If you are planning to build FWD binaries on Windows make sure to install the accompanying JRE when installing the JDK, this is the default option of the JDK's installer.

Make sure JAVA_HOME system variable exists and points to the location of the installed JDK. The variable is needed by the FWD build scripts to locate the Java build files. If not defined explicitly it would point to the location of the public JRE installed together with the JDK (or any other JRE set as the default one), which is missing the build files, and the build would fail.

Add %JAVA_HOME%/jre/bin/server to the system PATH variable. This ensures that the FWD client spawner process, spawn.exe, locates jvm.dll correctly.

Note:
Because of a bug in how the gcc C++ compiler processes paths (please see #3273 for further information), this value cannot contain spaces!

There two possible approaches to avoid this depending on the current system configuration:

1. System with no JDK yet installed. Install JDK into directory without spaces, like C:\jdk180 for example.
2. System with JDK already installed into something like "Program Files\path to JDK" containing spaces and there are the reasons to keep this configuration. in this case create symbolic link to JDK that has no spaces inside:
mklink /D SomePathWithNoSpaces "The target path\to JDK with\spaces inside"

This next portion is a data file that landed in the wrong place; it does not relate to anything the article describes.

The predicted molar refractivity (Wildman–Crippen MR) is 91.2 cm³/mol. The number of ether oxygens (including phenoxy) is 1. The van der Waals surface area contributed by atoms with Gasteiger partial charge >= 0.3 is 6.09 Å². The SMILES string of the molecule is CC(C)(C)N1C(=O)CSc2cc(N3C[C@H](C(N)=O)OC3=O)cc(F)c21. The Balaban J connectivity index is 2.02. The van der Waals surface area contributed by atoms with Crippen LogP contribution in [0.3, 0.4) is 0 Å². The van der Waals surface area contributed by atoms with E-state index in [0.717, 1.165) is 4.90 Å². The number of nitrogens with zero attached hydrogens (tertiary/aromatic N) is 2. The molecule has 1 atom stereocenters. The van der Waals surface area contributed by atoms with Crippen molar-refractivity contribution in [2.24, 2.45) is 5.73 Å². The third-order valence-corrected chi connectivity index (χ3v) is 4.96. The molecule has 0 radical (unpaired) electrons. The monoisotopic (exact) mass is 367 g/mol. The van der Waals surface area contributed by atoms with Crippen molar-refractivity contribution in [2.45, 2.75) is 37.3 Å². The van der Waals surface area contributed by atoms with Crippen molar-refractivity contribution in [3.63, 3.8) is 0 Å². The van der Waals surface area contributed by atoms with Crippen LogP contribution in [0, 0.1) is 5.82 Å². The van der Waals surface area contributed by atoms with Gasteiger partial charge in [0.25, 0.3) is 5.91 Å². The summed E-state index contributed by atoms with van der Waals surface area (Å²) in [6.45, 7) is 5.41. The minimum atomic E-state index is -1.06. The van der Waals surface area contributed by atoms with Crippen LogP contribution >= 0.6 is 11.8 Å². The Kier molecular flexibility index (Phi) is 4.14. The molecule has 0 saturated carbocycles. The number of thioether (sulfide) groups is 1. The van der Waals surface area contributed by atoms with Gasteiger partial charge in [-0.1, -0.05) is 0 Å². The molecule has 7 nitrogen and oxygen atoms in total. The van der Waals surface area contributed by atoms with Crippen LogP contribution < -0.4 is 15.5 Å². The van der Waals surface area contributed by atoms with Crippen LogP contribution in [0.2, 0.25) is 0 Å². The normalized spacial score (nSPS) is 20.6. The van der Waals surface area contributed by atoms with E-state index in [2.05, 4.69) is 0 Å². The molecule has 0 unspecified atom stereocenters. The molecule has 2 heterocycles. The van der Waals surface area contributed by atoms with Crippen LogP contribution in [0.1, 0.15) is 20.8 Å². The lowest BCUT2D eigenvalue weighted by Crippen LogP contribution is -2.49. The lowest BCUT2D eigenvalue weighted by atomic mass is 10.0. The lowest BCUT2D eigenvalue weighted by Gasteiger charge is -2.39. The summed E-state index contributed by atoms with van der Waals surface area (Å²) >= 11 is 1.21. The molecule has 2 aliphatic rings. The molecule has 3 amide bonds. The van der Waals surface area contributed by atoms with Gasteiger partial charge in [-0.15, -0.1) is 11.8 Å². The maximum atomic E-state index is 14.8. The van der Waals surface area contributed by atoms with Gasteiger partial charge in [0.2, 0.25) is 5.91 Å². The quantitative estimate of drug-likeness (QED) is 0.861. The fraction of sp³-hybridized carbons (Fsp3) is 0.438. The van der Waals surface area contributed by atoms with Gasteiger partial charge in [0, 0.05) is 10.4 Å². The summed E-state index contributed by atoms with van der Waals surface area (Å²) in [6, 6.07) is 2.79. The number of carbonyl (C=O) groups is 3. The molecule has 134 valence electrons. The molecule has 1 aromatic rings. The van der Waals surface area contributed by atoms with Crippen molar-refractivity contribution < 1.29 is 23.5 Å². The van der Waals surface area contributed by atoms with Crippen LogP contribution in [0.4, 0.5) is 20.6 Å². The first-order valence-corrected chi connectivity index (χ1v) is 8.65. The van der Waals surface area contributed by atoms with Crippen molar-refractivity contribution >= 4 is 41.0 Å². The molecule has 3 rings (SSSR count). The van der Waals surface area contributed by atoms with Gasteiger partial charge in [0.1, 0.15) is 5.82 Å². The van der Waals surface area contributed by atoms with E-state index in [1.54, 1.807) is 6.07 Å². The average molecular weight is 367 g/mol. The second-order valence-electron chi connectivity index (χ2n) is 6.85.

an example (having C:\ as current directory):
mklink /D jdk180 "Program Files\Java\jdk1.8.0_121"


The quotation in link creation command is mandatory for mklink to properly resolve the original directory. After link has been created it must be used in JAVA_HOME and JRE_HOME environment variables instead of original path with spaces.

As alternative solution to avoid that, use the legacy 8.3 filenames for tokens that contain spaces. In a default Java installation, they are Program Files or Program Files (x86) must be replaced with PROGRA~1 and PROGRA~2 respectively, but they can differ if Windows was reinstalled. Use dir C:\ /X to see actual legacy name for each file/dir, in second to the last column. The value of this environment variable for default installation will look like this:
JAVA_HOME=C:\PROGRA~1\Java\jdk1.8.0_121


The above listed environment variables must be defined system wide so that they are available to all users. On Windows 7, you can access Environment Variables... in Control Panel/System and Security/System/Advanced System Settings, Advanced tab.

### Install Apache Ant¶

The FWD build process (and usually the execution of the various conversion project build tasks) uses Apache Ant (version 1.9 or later).

Linux Windows